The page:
With another year of fear in the rearview mirror but omicron threatening to make a mess of 2022, it might be a good time to look back at how lucky you are to live in Alaska – if you happen to live in Alaska – and what a train wreck journalism has become.
First the good news. Twenty-one or 22 months (depending on how you count) into the biggest pandemic since the Spanish flu of 1917-’18, Alaska has a Covid-19 survival rate of which most other states can only dream.
As of this writing, the Worlometer tracker records the state confirming 151,583 infections and registering 947 deaths. At that rate, the data says Alaskans who catch the disease have about a 99.37 percent chance of surviving.
Or, to look at it another way, the risk of dying if you catch the disease here is about 0.63 percent. Compare that to hard-hit Alabama, where 16,455 people are dead and the odds of dying are 1.85 percent – nearly three times worse than in Alaska – or Massachusetts where 20,221 are dead and the odds of dying are only slightly better than in Alabama.
Even Hawaii, which has been heralded for its low per capita death rate, is doing worse than Alaska with nearly 110,000 known cases producing nearly 1,100 deaths. That translates into a risk of dying of about 1 percent for those with confirmed Covid cases in the island state.
That 947 Alaskans, about 43 per month on average, have had their lives cut short since the start of the pandemic is tragic. Premature deaths are always tragic.
But to put this in perspective, those 43 deaths per month translate into an annualized death count of 516 people in a year. That’s 82 more than died in accidents in 2019, according to the latest report from the Alaska Department of Health and Social Services, and given the way a lot of Alaskans drive they don’t seem to care at all about the risk of accidental death.
And Covid doesn’t even come closes to the number of Alaska deaths – many of them preventable through lifestyle changes – from cancer and heart disease. Those two diseases killed almost 1,900 Alaskans, and no one paid much attention save the families and friends of the dead.
Few gave much thought to precautions either.
Health versus health care
You can’t put on a mask and hope it will keep cancer and heart disease at bay, but there are things you can do to minimize the risk, or to maximize it.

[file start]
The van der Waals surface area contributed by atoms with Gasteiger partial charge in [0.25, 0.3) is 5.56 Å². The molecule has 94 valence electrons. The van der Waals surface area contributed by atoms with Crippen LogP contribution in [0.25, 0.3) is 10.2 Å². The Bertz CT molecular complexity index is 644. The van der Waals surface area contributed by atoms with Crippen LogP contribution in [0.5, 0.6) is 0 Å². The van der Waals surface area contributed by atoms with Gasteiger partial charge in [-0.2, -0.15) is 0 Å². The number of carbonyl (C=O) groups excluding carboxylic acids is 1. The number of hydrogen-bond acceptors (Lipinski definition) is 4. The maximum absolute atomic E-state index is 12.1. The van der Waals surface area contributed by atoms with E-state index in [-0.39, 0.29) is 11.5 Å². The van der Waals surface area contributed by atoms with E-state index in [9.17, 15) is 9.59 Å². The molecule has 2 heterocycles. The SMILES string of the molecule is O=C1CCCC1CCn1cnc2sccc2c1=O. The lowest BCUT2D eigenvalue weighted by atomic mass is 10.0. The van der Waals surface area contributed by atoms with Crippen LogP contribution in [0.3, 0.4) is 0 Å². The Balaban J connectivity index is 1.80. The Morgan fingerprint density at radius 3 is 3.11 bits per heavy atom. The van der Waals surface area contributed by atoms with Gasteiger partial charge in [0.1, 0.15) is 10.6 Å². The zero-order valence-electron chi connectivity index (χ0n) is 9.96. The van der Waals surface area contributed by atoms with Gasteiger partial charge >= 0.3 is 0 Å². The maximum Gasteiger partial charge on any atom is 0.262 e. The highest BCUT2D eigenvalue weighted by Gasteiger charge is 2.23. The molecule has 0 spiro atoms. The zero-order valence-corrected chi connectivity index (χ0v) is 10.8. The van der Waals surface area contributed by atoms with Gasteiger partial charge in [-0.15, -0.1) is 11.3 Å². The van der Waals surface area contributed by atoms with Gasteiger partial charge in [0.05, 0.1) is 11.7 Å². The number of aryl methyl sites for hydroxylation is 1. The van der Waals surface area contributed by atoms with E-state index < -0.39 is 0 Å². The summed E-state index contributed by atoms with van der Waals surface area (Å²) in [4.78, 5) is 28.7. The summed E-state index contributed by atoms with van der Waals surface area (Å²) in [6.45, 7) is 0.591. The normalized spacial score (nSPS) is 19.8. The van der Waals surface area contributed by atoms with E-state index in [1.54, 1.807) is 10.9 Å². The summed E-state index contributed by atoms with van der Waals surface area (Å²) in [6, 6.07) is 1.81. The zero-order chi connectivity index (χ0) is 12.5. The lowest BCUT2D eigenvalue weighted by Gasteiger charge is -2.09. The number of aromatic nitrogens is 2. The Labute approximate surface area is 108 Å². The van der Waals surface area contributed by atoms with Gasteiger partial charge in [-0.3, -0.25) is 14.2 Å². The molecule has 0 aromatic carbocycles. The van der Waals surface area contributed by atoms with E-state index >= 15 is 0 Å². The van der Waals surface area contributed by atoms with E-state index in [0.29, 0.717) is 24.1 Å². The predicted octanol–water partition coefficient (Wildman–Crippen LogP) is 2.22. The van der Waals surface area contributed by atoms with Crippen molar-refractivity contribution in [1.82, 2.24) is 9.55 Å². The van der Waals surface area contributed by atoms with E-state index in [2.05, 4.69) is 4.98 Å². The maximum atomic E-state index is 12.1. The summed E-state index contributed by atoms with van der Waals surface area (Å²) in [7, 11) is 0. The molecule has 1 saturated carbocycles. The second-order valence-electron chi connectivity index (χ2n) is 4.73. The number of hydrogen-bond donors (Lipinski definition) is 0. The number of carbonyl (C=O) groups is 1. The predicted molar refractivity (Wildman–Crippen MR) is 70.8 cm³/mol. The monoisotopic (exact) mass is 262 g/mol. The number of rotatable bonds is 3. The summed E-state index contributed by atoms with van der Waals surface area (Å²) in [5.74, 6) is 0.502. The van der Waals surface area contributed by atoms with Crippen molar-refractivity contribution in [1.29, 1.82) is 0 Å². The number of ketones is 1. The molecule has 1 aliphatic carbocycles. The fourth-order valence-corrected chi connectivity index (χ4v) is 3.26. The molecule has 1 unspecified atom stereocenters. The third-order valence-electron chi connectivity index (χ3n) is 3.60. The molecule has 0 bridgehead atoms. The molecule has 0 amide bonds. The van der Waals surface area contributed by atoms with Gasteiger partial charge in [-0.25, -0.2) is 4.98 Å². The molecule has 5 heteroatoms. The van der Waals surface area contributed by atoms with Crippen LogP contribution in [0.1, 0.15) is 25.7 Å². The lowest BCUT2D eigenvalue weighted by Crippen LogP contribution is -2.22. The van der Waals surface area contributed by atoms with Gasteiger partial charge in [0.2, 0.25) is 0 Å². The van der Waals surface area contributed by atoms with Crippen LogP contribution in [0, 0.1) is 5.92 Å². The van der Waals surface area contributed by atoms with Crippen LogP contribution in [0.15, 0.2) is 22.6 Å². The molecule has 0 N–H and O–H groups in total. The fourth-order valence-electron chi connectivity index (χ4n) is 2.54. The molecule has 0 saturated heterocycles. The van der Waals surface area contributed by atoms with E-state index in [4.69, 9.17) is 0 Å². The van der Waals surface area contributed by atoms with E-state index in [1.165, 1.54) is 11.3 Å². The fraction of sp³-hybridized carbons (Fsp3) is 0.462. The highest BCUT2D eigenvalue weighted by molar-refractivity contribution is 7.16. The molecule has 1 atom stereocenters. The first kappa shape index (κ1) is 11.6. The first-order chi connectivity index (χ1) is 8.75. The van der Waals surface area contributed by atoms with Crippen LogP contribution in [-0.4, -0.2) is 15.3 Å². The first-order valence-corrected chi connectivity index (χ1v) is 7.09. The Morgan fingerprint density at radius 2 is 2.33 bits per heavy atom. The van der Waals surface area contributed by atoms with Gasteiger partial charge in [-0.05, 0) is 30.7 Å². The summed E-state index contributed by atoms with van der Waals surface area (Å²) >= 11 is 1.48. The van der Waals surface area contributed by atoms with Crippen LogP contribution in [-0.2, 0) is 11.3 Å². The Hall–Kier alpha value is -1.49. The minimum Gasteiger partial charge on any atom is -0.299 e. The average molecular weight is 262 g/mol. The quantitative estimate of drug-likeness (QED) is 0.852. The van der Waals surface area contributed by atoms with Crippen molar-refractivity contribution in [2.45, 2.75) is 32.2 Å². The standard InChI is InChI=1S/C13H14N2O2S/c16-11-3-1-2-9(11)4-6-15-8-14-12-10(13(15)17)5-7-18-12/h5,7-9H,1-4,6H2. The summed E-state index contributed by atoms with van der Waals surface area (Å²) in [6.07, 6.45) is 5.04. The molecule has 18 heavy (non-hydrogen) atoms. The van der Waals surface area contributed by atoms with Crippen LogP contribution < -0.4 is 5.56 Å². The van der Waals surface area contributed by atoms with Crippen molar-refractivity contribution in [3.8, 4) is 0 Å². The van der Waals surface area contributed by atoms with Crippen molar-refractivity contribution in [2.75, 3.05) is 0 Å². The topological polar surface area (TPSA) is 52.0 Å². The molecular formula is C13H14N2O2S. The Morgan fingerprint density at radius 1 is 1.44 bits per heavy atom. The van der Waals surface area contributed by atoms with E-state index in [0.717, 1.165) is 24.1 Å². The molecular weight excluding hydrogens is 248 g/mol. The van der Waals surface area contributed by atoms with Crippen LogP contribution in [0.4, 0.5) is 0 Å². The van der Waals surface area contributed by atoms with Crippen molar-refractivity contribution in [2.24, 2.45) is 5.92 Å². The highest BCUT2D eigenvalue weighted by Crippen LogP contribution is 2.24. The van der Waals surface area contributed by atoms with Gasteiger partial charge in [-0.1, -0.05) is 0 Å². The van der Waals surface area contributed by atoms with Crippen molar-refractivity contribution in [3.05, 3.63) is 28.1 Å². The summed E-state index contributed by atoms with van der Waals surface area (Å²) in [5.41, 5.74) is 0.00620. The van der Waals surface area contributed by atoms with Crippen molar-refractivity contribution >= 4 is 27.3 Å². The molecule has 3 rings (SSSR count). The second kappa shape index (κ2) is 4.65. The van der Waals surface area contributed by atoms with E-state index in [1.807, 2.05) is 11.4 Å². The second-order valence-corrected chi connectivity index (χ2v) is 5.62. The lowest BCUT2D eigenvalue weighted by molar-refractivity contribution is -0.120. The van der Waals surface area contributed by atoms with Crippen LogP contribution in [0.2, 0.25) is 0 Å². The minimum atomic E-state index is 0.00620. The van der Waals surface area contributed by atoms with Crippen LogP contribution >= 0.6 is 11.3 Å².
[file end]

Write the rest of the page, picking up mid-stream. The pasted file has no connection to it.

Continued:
A 2020 study that looked at cancer in sedentary people from 2003 to 2007 found they had a 52 percent greater risk of dying from that disease than those who are active. “Getting regular physical activity is a proven way for people to lower their chance of developing cancer and dying from it,” Medical News Today reported in the wake of the study.
The association between inactivity and heart disease, meanwhile, was known long before 2020 and is now well documented. The still ongoing Framingham Heart Study linked cardiovascular disease to physical inactivity, obesity, high blood pressure and smoking more than five decades ago.
Few paid much attention. Americans, in fact, just kept getting fatter and exercising less. The U.S. obesity rate topped 40 percent, the highest ever, in 2020, according to the Trust for America’s Health.
If you watch much TV, you might have noticed the new “fat acceptance” movement in the country. Advertisers know who drinks all those seltzers and stuffs down that fast food. They have now clearly targeted their advertising at the overweight.
About this no one seems too concerned either, even though the same factors that boosted deaths from cardiovascular disease and cancer also boosted deaths from Covid, which some take to be the plague of the new Millenium.
It’s not. The “black death,” the great plague, is estimated to have killed 40 to 60 percent of the people in Europe between 1347 and 1352. One in every two people in Paris died, according to a history compiled by the Hardin Library for Health Sciences.
Europe wide, a third to three-quarters of the people who caught the disease perished. The current pandemic is nothing like it, but sometimes….
“It was the worst of times; it was the worst of times — again,” writes reporter Michael Armstrong .”People who naively thought that the Dumpster fire of 2020 would burn out in 2021 had their illusions shattered as 2021 turned out to be another bleak year of the pandemic. After a respite in spring and early summer when it looked like life would return to normal, a new variant of COVID-19, delta, roared through Alaska. Case counts, hospitalizations and deaths spiked, many of them among unvaccinated people.”
Armstrong is a thoughtful and well-meaning, small-town reporter in Homer, the city before the end of the road at the end of the spit that juts into Kachemak Bay at the south end of Alaska’s famous Kenai Peninsula.